And counting down.
"Seal the pressure doors!" she yelled over her shoulder as she slowly felt for the release catch on the torpedo's outer casing. "I've got a live torpedo!" Gritting her teeth, she fumbled awkwardly for a moment before finally withdrawing her hand so she could remove the glove. A rumble vibrated through the deck plates, and she heaved a mostly silent sigh of relief that the pressure doors had been sealed. At least now, they could evacuate the air and kill the fires.
She tried not to think of what effect the depressurization would have on her exposed flesh.
The glove removed, she began feeling for the release catch once more. It slid open under her touch, revealing a badly damaged targeting array. Keying in an override code was not an option. Oh, Christ, she groaned before turning to look for tools.
Sight of Ensign Rostova at her back, fighting the fires with Anna's own discarded extinguisher, gave her a moment's pause. Sensing Hess' eyes on her, the ensign glanced briefly in her direction before refocusing her attention on dealing with the blaze before her.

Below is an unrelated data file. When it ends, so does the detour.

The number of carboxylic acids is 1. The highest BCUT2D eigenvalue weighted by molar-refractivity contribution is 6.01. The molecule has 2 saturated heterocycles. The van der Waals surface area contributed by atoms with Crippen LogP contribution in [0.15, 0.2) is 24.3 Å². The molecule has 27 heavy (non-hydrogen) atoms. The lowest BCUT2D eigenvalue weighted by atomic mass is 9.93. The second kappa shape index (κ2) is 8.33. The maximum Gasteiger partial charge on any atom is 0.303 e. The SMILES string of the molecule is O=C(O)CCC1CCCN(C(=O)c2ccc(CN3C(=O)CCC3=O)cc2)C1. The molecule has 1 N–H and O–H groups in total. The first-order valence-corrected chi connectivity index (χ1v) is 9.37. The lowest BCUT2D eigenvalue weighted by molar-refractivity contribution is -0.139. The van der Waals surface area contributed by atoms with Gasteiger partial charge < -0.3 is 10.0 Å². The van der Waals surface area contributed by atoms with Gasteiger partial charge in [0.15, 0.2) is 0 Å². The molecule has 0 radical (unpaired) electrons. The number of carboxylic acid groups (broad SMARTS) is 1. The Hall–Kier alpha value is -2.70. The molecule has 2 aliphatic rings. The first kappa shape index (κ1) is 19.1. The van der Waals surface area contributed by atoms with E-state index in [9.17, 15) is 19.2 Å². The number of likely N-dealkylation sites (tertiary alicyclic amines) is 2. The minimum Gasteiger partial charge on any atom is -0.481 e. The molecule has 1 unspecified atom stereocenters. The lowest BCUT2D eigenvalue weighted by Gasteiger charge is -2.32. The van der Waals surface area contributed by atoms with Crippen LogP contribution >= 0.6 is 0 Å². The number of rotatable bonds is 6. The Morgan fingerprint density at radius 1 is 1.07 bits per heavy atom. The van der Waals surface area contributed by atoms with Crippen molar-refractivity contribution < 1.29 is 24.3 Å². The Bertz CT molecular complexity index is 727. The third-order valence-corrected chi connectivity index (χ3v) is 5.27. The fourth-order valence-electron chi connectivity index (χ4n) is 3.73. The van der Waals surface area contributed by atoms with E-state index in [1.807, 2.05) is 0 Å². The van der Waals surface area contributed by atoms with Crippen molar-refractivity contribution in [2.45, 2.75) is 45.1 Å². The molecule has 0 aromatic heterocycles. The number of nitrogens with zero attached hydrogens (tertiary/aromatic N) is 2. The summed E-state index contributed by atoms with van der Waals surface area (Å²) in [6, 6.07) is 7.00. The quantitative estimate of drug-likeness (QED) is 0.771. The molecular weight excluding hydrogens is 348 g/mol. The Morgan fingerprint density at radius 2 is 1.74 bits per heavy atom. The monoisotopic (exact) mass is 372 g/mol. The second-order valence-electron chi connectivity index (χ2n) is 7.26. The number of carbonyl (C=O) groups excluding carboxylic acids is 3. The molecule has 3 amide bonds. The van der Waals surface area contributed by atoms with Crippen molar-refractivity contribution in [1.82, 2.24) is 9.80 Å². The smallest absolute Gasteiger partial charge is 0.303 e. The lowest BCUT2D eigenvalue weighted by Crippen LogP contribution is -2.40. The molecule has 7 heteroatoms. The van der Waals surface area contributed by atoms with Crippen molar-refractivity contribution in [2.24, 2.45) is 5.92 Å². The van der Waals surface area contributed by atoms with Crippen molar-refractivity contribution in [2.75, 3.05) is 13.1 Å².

"I need your tools," Anna snapped, glad that the ensign was wearing the standard DC party suit. Slightly heavier than a normal environmental suit, it had a basic tool set secured to the back in an attachable bag. Rostova backed closer, still spraying the fire with the extinguisher but getting close enough to allow Hess to pull the tool bag free.
Within seconds, Anna had become so focused on the task in front of her that she ceased to notice the constant rolling and shaking of Endeavour as the ship conducted evasive maneuvers. Even the hull breach sirens, once so annoying, were no longer the distraction that they had once been. All that mattered was the torpedo in front of her. Sweat trickled down her face, stinging her eyes, but she merely blinked the pain away as she used the hand laser to slice away the casing that protected the warhead's onboard computer. Perspiration began making the tool slippery, and Anna found herself biting her lip so hard that she could taste blood.